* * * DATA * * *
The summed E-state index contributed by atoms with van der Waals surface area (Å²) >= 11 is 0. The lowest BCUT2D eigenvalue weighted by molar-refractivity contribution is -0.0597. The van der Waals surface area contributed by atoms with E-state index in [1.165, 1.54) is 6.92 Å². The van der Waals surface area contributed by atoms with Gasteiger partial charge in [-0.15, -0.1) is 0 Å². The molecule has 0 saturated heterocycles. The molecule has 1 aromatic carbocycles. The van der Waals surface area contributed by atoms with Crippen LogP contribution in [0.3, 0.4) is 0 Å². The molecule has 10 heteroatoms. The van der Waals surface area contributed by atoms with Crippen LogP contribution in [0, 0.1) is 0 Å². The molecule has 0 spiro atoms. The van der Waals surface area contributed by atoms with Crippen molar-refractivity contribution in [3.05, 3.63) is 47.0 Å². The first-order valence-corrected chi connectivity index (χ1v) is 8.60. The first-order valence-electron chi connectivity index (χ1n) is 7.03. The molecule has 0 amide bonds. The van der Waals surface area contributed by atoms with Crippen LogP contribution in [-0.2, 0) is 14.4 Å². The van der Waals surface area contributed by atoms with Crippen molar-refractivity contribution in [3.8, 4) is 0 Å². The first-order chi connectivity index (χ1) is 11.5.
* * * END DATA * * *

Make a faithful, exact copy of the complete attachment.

The summed E-state index contributed by atoms with van der Waals surface area (Å²) >= 11 is 0. The lowest BCUT2D eigenvalue weighted by molar-refractivity contribution is -0.0597. The van der Waals surface area contributed by atoms with E-state index in [1.165, 1.54) is 6.92 Å². The van der Waals surface area contributed by atoms with Gasteiger partial charge in [-0.15, -0.1) is 0 Å². The molecule has 0 saturated heterocycles. The molecule has 1 aromatic carbocycles. The van der Waals surface area contributed by atoms with Crippen LogP contribution in [0.3, 0.4) is 0 Å². The molecule has 10 heteroatoms. The van der Waals surface area contributed by atoms with Crippen LogP contribution in [0, 0.1) is 0 Å². The molecule has 0 spiro atoms. The van der Waals surface area contributed by atoms with Crippen molar-refractivity contribution in [3.05, 3.63) is 47.0 Å². The first-order valence-corrected chi connectivity index (χ1v) is 8.60. The first-order valence-electron chi connectivity index (χ1n) is 7.03. The molecule has 0 amide bonds. The van der Waals surface area contributed by atoms with Crippen LogP contribution in [-0.2, 0) is 14.4 Å². The van der Waals surface area contributed by atoms with Crippen molar-refractivity contribution in [3.8, 4) is 0 Å². The first-order chi connectivity index (χ1) is 11.5.